Jorge Mollinedo and Alex Choque are best friends. They have worked together in the tin mines of Bolivia, hammering out a living from the underground rock.
They are now teenagers and looking for a way out of their desperate poverty and lives blighted by silicosis and ill health caused by mining. Jorge sees the military as a way to change his life and his country. But Alex's plight keeps him tied to the mines.
This is the third time that Witness has filmed with these two, the original Child Miners, over several years. Teenage Miners is a poignant look at the lives of two young people fighting the cycle of poverty as they grow up into young men.
Here, filmmaker Rodrigo Vazquez writes about turning the idea of filming two child miners as they grow older into a reality.
Jorge Mollinedo, the main character in the award-winning film Child Miners, is now 15 years old and has become an energetic teenager determined to have a better life than his father, who has been a miner all his life and has contracted silicosis, the 'miners' disease' that kills thousands of people every year.
Thanks to the possibilities opened up by Evo Morales' government in the mining areas, "leadership courses" have been set up in Huanuni, Jorge's town. Jorge has begun attending these classes because he says that he would like to become a "leader of the poor" and to "raise awareness about the need to stop child labour".
|Child Miners 1: Part 1
||Child Miners 1: Part 2
The use of this kind of vocabulary by Jorge would have been impossible when we started filming, six years ago. Back then, he was articulate but did not realise that he was caught in a deadly cycle of poverty, forced labour and sickness that kills miners before they reach 40.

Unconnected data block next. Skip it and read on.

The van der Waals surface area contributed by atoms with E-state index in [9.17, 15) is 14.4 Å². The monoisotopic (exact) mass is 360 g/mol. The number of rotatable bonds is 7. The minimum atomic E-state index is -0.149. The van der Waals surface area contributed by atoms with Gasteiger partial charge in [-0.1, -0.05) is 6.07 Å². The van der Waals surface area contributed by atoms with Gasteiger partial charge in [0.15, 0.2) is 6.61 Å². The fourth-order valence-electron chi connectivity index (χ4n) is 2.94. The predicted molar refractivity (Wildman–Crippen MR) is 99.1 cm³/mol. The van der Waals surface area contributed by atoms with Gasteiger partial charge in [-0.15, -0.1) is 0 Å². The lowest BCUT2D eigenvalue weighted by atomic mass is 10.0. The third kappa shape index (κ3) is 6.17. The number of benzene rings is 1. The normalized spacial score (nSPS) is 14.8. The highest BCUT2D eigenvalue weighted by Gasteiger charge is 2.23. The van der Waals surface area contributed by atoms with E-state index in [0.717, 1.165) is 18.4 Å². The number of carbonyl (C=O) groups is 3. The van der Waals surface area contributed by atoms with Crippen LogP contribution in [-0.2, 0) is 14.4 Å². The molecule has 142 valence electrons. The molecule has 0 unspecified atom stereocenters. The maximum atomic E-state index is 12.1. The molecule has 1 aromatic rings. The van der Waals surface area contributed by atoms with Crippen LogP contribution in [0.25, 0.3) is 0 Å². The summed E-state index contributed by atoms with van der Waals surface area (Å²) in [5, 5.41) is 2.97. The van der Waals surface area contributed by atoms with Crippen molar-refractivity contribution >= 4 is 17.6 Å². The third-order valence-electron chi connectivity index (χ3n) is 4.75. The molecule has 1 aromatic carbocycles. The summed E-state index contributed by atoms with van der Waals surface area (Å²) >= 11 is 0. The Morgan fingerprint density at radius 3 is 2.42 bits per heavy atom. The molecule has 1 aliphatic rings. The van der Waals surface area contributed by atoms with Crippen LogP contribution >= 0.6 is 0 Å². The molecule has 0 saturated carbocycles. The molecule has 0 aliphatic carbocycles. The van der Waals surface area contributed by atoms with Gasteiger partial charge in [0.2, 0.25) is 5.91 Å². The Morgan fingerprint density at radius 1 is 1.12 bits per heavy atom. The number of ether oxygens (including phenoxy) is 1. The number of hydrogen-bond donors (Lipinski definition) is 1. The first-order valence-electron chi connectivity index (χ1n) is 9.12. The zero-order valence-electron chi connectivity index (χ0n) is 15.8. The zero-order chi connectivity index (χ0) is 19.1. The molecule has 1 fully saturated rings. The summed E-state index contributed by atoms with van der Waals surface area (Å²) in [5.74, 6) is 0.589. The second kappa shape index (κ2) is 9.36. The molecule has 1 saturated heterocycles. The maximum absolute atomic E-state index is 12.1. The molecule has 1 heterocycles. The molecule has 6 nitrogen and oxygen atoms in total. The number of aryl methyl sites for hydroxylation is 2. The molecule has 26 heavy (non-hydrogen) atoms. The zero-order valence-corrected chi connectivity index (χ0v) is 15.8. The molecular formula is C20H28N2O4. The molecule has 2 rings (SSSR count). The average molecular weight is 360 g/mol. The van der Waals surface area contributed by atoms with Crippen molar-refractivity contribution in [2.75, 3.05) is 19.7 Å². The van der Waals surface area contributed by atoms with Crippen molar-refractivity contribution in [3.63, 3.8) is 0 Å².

Making the film has been a blessing for all of us. I have learnt from Jorge and Alex what is like to have no idea of future. To be in their shoes for a moment has strengthened my resolve to combat child labour, poverty and social exclusion through cinema, and has increased a feeling that made me start making this film in the first place - one that makes me relate to the injustices committed in the world as if they were being committed against me. This experience has increased my awareness of the need for social change and the need to protect the environment against extractive industries such as open-pit mining.
Jorge and Alex have, through the simple experience of watching the films we have made together, become aware of their own lives from the outside, have been able to observe themselves and contextualise their plight. Now they know that their situation is not normal, that poverty is not a natural state for human beings, that child labour is wrong and that it could kill them in a short time.
Although Alex has not quite quit working in the mine, Jorge has - in no small part thanks to donations sent by Al Jazeera viewers that have managed to fund the kids' education at crucial times.
|Child Miners 2: Part 1
||Child Miners 2: Part 2
Thanks to this process of increasing self-awareness, Jorge has decided to become involved in politics somehow. So every Friday, Jorge gathers groups of child miners to talk about the need to get out of the mines and sings a bit of hip-hop with mine-related lyrics that he has written.
In this film, Jorge is finishing the compulsory military service and visiting Alex in the mining town. Alex, who is now 12, is not doing so well. Alex's mother forces him to work in the mine and Jorge is trying to make her understand that this could kill Alex. At the same time, Jorge is trying to get Alex to go to school regularly to finally learn how to read and write properly. In addition, Jorge has decided to find work in Bolivia's capital La Paz and wants to be trained to work on television, as his desire is to shed light on social issues such as child labour.
We will continue filming Jorge and Alex next year. Jorge is slowly becoming a responsible adult and is an example of willpower to transcend one's own circumstances. Alex's plight to quit mining is worth following as his life is at stake.